The Australian Competition and Consumer Commission will scruitinise NBN wholesale service standard levels.
The competition and consumer watchdog announced the new inquiry today, with the ACCC saying it would focus on the services sold by NBN to retail service providers (RSPs). RSPs in turn sell services to end users on the National Broadband Network.
The ACCC said it was concerned about the high number of complaints from consumers about poor customer experience, particularly when it comes to connecting to NBN services and having faults repaired.
It said the inquiry will consider whether it needs to use its regulatory powers to create new rules around wholesale service standards.
ACCC chairperson Rod Sims said many of the problems faced by end users relate to issues set out in the wholesale service standards detailed in agreements between NBN and RSPs.
The Telecommunications Industry Ombudsman (TIO) last month revealed that during FY17, it received 159 per cent more complaints about NBN services compared to the prior year.
The TIO received 16,221 complaints relating to NBN faults and 11,224 complaints about delays in connecting to the new network.
“One of the main focuses of our inquiry will be whether there are appropriate incentives for NBN Co to remedy service failures, along with the adequacy of compensation available to wholesale customers, to ensure consumers in turn are provided appropriate redress when things go wrong,” Sims said.
“While our inquiry will focus on NBN wholesale service levels, we will examine them in the context of the supply chain,” he added.
“We are also concerned that some service levels at the retail level are not enforceable. If we identify other changes to aspects of the supply chain that will improve customer experiences on the NBN, we will certainly highlight them.”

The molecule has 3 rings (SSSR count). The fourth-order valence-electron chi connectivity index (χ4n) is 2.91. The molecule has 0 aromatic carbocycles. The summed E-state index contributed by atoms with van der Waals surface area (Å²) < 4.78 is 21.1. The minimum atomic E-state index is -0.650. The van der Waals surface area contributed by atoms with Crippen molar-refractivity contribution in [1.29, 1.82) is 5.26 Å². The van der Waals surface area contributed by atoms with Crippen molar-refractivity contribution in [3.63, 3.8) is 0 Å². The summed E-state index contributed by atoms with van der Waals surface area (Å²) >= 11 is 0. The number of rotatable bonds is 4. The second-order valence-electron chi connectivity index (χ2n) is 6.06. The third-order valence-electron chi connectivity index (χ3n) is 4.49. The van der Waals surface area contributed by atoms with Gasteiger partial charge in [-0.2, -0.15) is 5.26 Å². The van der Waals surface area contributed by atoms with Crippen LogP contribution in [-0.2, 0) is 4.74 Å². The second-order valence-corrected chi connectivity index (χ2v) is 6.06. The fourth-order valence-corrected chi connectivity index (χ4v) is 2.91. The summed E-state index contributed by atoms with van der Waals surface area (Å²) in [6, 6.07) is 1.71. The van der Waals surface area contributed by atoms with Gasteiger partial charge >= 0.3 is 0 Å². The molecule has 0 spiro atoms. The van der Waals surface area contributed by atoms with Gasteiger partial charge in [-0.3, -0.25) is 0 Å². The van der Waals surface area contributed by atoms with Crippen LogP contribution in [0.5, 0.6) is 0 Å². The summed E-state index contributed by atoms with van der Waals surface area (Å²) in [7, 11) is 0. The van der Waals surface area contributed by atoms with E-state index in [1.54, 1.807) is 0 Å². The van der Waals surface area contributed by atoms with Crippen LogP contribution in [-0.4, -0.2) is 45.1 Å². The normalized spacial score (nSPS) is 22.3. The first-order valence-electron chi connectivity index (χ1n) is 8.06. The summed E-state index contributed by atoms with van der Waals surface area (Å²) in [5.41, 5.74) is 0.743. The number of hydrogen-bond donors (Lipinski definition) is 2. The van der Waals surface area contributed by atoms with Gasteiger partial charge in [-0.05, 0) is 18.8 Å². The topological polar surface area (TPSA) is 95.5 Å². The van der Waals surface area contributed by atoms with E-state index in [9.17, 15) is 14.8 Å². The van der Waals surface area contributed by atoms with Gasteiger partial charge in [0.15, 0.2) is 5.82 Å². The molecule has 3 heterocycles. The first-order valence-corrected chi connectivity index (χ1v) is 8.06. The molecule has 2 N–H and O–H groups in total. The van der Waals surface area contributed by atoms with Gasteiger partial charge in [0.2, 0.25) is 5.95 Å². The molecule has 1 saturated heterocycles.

“NBN Co will work constructively with the ACCC on its inquiry,” a spokesperson for NBN said. “We are pleased to see the broad focus of the inquiry on the entirety of the supply chain, including wholesale and retail service levels.”
NBN is currently finalising a new Wholesale Broadband Agreement (WBA) with RSPs that will include service performance commitments for activations and fault restoration, the spokesperson said.
The new WBA includes a new two-hour service level for hand-offs from NBN to RSPs, a commitment to notifying RSPs within one hour of an connection appointment being rescheduled, and a new service fault rebate for RSPs if NBN doesn’t meet fault restoration performance objectives.
“We remain committed to working with all our RSPs, suppliers and other parties in the supply chain to ensure that end users receive the best possible experience on the NBN network,” the spokesperson said.
“Labor welcomes the ACCC review into NBN wholesale service levels,” said shadow communications minister Michelle Rowland.
“The Turnbull government has abandoned NBN consumers, and the ACCC recognises it needs to step in and fill the void.”
“Retail providers are accountable to their customers and the TIO — but it's not clear who NBN is accountable to," Rowland said. “The company has become a law unto itself and this not sustainable.
The ACCC said it will collaborate with the Australian Communications and Media Authority, which is conducting its own research into problems encountered by end users on the National Broadband Network.
Late last month the ACCC released a draft of its report on the state of Australia’s communications market, which raised the alarm about the economics of the National Broadband Network.